Bathing – what today would be called swimming – became a hit during the Victorian era. Many early beaches were separated by sex, and few people could actually swim. That’s probably for the best as swimming costumes covered much of the body and were made out of wool. Females in Hopedale wanted a chance to dunk themselves in the cooling waters of the pond, but without a place to change enjoying that summer pastime was impossible.
The bath house was built five years after the formation of the town’s park commission, and had an inauspicious start. According to the blueprints of Boston architectural firm Chapman and Frazer, the plan was to tear down Henry Patrick’s ice house and re-use the wood for the framing and rafters. Unfortunately, the ice house caught fire during demolition, “burning so rapidly as to endanger the men on the roof, and also preventing the removal of tools and implements stored therein.” With no insurance, an extra $300 needed to be spent to cover the losses. But by summer, the men and boys of town had a place to put on their itchy bathing costumes. Almost 2,000 “baths taken and parties having baths” happened that first summer.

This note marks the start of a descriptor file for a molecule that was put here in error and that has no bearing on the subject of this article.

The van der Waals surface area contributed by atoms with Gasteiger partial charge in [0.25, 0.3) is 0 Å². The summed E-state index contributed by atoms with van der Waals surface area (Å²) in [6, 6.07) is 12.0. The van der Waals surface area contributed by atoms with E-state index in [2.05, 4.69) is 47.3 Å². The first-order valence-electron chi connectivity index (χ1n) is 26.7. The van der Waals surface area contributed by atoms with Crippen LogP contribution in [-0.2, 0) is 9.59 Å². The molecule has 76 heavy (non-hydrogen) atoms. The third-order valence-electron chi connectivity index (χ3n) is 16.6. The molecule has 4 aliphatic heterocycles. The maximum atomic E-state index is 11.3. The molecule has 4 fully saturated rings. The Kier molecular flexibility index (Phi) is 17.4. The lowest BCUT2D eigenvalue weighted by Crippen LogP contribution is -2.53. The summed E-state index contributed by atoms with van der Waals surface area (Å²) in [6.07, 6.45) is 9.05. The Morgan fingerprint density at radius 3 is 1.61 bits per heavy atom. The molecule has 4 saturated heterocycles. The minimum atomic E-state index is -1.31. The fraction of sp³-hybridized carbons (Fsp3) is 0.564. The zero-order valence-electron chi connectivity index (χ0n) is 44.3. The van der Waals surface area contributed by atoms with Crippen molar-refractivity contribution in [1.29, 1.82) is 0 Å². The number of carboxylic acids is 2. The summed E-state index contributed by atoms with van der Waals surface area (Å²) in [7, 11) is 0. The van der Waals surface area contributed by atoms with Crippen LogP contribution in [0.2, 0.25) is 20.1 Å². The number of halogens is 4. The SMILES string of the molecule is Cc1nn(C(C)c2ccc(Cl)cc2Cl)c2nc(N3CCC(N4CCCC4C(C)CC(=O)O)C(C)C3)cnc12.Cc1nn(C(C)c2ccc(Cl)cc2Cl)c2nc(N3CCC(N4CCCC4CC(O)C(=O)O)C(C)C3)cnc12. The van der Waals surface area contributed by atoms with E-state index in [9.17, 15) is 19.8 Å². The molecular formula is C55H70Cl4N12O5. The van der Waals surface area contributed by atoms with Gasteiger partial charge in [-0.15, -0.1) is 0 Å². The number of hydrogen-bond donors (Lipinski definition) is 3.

Hopedale built the bath house in part to stem the tide of male skinny dipping and spare the sensibilities of local ladies. The town encouraged residents to bathe in front of the bath house in order to keep them in their suits, but it was a losing battle. “No person in a state of nudity shall bathe in any of the waters of the town between the hours of sunrise and sunset in places exposed to public view or in the vicinity of any dwelling-house,” town bylaws read. Each scofflaw could face a $20 fine, over $500 today.
Hopedale’s elite spent their summers at seaside resorts, so this was mostly likely a middle class fight. The women suggested female matrons be on duty to keep the bath house a secure area for changing from corsets to bathing costume. The town relented. “With the cooperation of ladies offering their services as matrons, we arranged for use of the bath house facilities by women and girls two afternoons each week,” park commission records for 1905 noted. Even with the truncated schedule, 222 women participated that summer – and the town didn’t even let them swim until August 3, with the season nearly over.
A decade later, about 1,000 females were using the bath house facilities each summer, compared to about 5,000 males. “There are times when our facilities are overtaxed, but as a rule we can take care of all applicants,” the park commission reported. The number of female attendees rose to over 3,000 by 1920, almost half the number of males.
The records don’t indicate when women were allowed to use the bath house full-time, but female residents began to dominate the numbers. By the summer of 1935, when attendance topped 12,000, girls swimming outnumbered boys by over 1,500.